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The Hunger

Appetites and thirst are an internal signal that our bodies want food and drink.  When it’s hot thirst drives individuals to stay hydrated.  Meanwhile, when you miss a meal, hunger pains may persuade you to binge, raid the refrigerator or order take out to satisfy this desire.  However, God designed human beings with a soul, craving a different kind of hunger.

After He had gone without food for forty days and forty nights, He became hungry. And the tempter came and said to Him, “If You are the Son of God, command that these stones become bread.” But Jesus replied, “It is written and forever remains written, ‘Man shall not live by bread alone, but by every word that comes out of the mouth of God,’” Matthew 4:2-4.

As Jesus prepared for his three year ministry on earth, a fast was performed to focus solely on God.  In this vulnerable state, the Devil tempted Jesus with food, hoping Jesus’ physical need for food would override his spiritual preparations.  Instead, Jesus reminds the Devil that God desires human beings to meditate on God’s Word day and night, Joshua 1:7-8.  While food satisfies the stomach, spiritual nuggets fuel the soul.

For the [pagan] Gentiles eagerly seek all these things; [but do not worry,] for your heavenly Father knows that you need them. 33 But first and most importantly seek (aim at, strive after) His kingdom and His righteousness [His way of doing and being right—the attitude and character of God], and all these things will be given to you also, Matthew 6:32-33.

During a segment on worry, Jesus uses common sense to illustrate how God provides.  This portion of the Sermon on the Mount focuses on the proper attitude individuals should possess.  Instead of being consumed by worry, believers should develop a spiritual hunger for righteousness.  When God and the Bible become your main priority on earth, everything else falls naturally into place.  While hunger pains may come and go, may the hunger for God keep your soul satisfied daily.

by Jay Mankus

Breakfast, Lunch and Dinner

If you believe everything happens for a reason, then my first full time teaching position after college was a blessing in disguise.  Tucked away in the Monongahela National Forest, I spent the Spring Semester of 1993 counseling, teaching and tutoring junior high students who were considered career underachievers.  The learning never stopped, continuing through breakfast, lunch and dinner.  My only true break was for 40 minutes, from 12:20-1:00 pm, Monday thru Friday.  Titled 20/20 Time, students and teachers spent 40 minutes in solitude either on a hillside, in the valley or along the banks of a stream.  The goal of this exercise was to spend 20 minutes reflecting and 20 writing.  To my amazement, I developed a love for journaling; eventually inspiring 12 songs that formed my first album, A Simple Confession.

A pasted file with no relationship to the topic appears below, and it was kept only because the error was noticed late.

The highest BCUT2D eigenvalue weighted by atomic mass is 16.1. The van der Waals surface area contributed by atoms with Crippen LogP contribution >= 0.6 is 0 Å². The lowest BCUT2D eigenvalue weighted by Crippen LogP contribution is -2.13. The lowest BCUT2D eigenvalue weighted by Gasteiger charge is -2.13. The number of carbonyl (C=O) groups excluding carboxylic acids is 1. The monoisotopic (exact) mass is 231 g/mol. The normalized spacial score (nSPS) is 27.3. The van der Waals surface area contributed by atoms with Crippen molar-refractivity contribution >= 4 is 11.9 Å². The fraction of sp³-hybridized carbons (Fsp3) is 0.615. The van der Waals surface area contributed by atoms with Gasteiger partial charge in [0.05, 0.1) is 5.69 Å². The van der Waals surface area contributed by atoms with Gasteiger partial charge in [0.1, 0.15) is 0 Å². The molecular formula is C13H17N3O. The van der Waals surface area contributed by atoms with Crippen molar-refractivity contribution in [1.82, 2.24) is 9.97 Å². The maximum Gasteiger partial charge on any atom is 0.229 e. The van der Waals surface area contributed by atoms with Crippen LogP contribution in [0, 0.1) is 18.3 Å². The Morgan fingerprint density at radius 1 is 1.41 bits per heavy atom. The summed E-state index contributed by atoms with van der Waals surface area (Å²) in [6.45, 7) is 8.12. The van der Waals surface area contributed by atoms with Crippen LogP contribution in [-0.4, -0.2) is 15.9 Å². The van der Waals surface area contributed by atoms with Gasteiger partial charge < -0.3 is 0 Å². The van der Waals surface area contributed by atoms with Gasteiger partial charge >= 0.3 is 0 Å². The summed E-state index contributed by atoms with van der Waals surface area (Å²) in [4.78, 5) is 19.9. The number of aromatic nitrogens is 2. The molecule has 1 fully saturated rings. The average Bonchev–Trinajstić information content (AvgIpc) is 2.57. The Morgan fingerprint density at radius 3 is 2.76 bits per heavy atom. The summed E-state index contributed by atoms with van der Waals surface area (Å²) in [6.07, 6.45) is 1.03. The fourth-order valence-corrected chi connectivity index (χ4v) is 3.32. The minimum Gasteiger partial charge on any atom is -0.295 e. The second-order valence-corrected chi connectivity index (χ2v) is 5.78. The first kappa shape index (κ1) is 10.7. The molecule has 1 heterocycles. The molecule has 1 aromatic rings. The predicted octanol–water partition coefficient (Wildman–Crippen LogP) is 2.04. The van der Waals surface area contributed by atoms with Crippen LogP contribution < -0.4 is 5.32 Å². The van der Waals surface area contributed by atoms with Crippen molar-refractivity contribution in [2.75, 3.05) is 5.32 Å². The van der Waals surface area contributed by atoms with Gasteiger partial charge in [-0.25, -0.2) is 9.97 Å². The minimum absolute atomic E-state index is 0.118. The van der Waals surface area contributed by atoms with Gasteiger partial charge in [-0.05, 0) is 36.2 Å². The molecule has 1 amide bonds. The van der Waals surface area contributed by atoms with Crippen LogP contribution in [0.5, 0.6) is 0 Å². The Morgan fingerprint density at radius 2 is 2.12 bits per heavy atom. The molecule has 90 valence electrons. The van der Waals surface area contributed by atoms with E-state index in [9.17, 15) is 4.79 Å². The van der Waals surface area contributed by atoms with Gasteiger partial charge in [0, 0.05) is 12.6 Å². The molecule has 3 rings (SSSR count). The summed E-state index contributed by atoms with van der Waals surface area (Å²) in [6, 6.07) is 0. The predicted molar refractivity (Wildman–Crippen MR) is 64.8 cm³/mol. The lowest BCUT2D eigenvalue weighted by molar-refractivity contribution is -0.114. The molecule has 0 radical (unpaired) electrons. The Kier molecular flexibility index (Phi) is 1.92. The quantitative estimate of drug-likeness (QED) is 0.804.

For those of us who love food, eating is like a race to see who can devour a meal the fastest.  Yet, for businessmen, savvy entrepreneurs and relational individuals, meals are maximized to get work done, explore new opportunities or develop permanent meaningful lasting relationships.  Prior to the rise in youth sports, families spent 30-60 minutes a day at their kitchen table talking .  Now, some households eat out breakfast, lunch and dinner, working meals around busy schedules.  Although hunger is a natural part of the body, appetites can vary from delicacies to worldly obsessions.  Realizing this truth, Jesus introduced a new concept for his listeners to digest, “hunger and thirst for righteousness,” Matthew 5:6.

The Psalms of the Bible illuminate how to hunger and thirst after righteousness.  Beginning in Psalm 1:1-3, the author compares this type of individual with an evergreen, a tree that stays green throughout the year.  Known as conifers, the key to this tree is its root system.  When planted near a creek, river or stream, daily nutrients are widely available.  The spiritual dimension to this analogy can be found in Joshua 1:8, where meditating on the Bible day and night results in a similar outcome.  Therefore, if you want to maximize your own meals, start by consuming the Word of God before every breakfast, lunch and dinner.  If this concept takes ahold of your heart, soul and mind, then will resemble the tree in Psalm 1.  This leads me to the chorus from one of the first songs the Holy Spirit inspired me to write, Psalm 1.

“I want to be the tree, down by the river”

“I want to be the tree, down by the bank”

“I want to be the tree, that walks and talks like Jesus”

“Reaching out for nourishment by staying in God’s Word.”

by Jay Mankus

 

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